PR can be a great driver of new business and help you recruit talented staff — In this episode of the Smith Sense Podcast, we discuss how to make PR work for your business.
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My views on PR have changed as I’ve learned to use it strategically for my business. Antony Bruno, our director of communications at Royalty Exchange and my co-host on this podcast, taught me a lot about how to do it well.
I first invested in PR with the goal of filling our talent pipeline. I wanted people in Colorado, where we’re based, to know what a great place Royalty Exchange is to work. Over time, as we got more and more impactful coverage—in places like CNBC, Forbes, The Wall Street Journal, and The New York Times—I got a more complete picture of the power of PR when it’s done well.
PR can be a good strategy to drive new customers to your platform, product, or service. Positive news coverage can grow your pool of candidates for recruiting and boost your team’s morale. PR also has more leverage than other activities like advertising because of the compounding effect: Press begets more press.
Take a long view
PR can pay huge dividends for your company—but it takes time. This is one area of your business where you have to take a long view. You’re not going to hire a PR firm and all of a sudden get rushed onto the set of CNBC.
People often label a company an “overnight success,” even though the founder’s been working hard at it for years. It’s like that with PR: You need a focused effort over time to build up the credibility that allows you to get breakthrough stories.
If you have a finance company, your first media coverage probably isn’t going to be in the Financial Times. It’s going to be in a trade publication or blog that covers your industry. Those smaller PR wins are important because they signal to bigger outlets that you’re credible.
Know what you want to say—then listen
First, you need to know what you want to say. Then, you need to listen for opportunities to tell your story.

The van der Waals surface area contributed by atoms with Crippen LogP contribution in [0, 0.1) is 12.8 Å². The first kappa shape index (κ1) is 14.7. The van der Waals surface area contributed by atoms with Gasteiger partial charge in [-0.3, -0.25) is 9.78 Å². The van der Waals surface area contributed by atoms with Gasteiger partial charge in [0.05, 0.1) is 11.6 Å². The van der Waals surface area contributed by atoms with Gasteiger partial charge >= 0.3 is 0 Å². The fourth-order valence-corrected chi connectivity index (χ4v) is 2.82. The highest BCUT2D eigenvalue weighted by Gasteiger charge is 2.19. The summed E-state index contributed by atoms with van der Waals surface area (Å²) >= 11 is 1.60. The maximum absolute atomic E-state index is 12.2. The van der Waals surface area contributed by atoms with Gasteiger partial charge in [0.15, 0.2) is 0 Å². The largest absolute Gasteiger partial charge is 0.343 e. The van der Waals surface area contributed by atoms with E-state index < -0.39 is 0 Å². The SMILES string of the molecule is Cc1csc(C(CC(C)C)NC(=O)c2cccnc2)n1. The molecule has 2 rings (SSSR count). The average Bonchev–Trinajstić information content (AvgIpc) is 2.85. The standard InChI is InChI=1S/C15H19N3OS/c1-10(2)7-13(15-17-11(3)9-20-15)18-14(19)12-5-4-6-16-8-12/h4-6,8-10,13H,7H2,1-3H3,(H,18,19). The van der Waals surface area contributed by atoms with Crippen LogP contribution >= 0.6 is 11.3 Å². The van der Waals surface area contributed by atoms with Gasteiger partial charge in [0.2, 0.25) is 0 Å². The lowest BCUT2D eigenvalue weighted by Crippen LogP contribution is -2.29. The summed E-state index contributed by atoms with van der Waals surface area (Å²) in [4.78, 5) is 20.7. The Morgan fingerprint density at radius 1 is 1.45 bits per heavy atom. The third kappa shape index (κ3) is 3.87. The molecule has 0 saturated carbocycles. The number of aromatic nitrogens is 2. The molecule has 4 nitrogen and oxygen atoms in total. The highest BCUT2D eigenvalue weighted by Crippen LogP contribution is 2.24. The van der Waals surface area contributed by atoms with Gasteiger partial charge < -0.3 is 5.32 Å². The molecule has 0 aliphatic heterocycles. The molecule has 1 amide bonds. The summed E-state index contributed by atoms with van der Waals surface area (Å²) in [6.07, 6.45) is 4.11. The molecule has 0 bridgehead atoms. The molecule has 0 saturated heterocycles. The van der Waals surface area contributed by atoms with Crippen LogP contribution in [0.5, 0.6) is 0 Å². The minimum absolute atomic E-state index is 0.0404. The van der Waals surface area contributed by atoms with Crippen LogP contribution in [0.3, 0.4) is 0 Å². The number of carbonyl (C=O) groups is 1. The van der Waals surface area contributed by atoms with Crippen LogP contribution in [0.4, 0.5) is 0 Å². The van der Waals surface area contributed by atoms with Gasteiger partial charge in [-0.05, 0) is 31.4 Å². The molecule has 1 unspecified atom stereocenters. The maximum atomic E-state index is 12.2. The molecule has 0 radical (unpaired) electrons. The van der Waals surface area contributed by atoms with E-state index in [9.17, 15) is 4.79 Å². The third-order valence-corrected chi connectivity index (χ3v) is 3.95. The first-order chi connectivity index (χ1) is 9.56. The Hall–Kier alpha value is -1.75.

Distill your messages into three to five key messages that you want to communicate. In any opportunity that you have, you’ll look to deliver at least one of those. Then, listen to the outside world and try to connect things you’re hearing to those messages.
It’s important for founders to understand they’re not talking in a vacuum. The more your story connects with the things people already are talking about, the more effective your PR will be.
Many companies are understandably focused on what they’re doing in their day-to-day. You need someone who’s listening to the outside world and can figure out where your story fits in. You want to know things like where your customers “live” online and what they read. Read the publications your customers read to get a sense of what’s happening in the zeitgeist (and what your competitors are saying).
For example, I’m considering investing in a business that delivers meat to homes here in Colorado. One of the strengths of the business is that it uses a very simple supply chain because the meat is grown locally. That’s a strong story for the moment because news organizations are devoting a lot of coverage to the food supply chain.
Solve a reporter’s problem
You have to earn the right to be covered in the press, which means solving a problem for a reporter. The reporter’s problem is that they need a story that’s useful and interesting to their readers.
Know what beat a reporter covers and what type of stories interest them. You’re in a much stronger position if you can articulate why you think your story would be of interest to a reporter’s readers, based on your knowledge of their past work. That’s a better approach than blindly sending things out and hoping someone takes interest.
Chum the waters. Send updates on what you’re doing on a regular basis. A reporter may take the information you give them and find a reason to include it in a story months later, maybe when they’ve picked up on a broader trend that your story falls into.
Small hits can lead to homeruns
Coverage in smaller, more niche outlets can be valuable on its own. At Royalty Exchange we have a catalog up for auction for a popular metal band Slipknot. Mainstream media outlets aren’t interested in this, but niche music sites that Slipknot fans follow have picked it up. We got quite a bit of coverage out of it that led to a spike in new users..
Also, articles in niche publications also get picked up by larger publications, so a PR hit can turn into a homerun.
Are PR firms worth it?
Like anything else, before you hire a PR firm you want to define your goals. Make it very simple: “I want to accomplish A, B, and C.” When you interview PR firms, share those goals and have them recommend a tactical plan to achieve them.
A lot of PR firms tout the relationships they have with reporters. The important thing is that the firm knows which outlets cover your space and has the channels to reach them.
For smaller tech firms, a large all-service firm may not be the right fit. Consider finding a boutique firm that specializes in your industry vertical. An idea of Antony’s that I like: If you have a relationship with a reporter who covers your industry, ask them for a recommendation based on their interactions with different firms.
When you hire a firm, your success will depend a lot on the direction you provide to them and how well you manage the firm. Provide an overarching strategy—and then hold them accountable.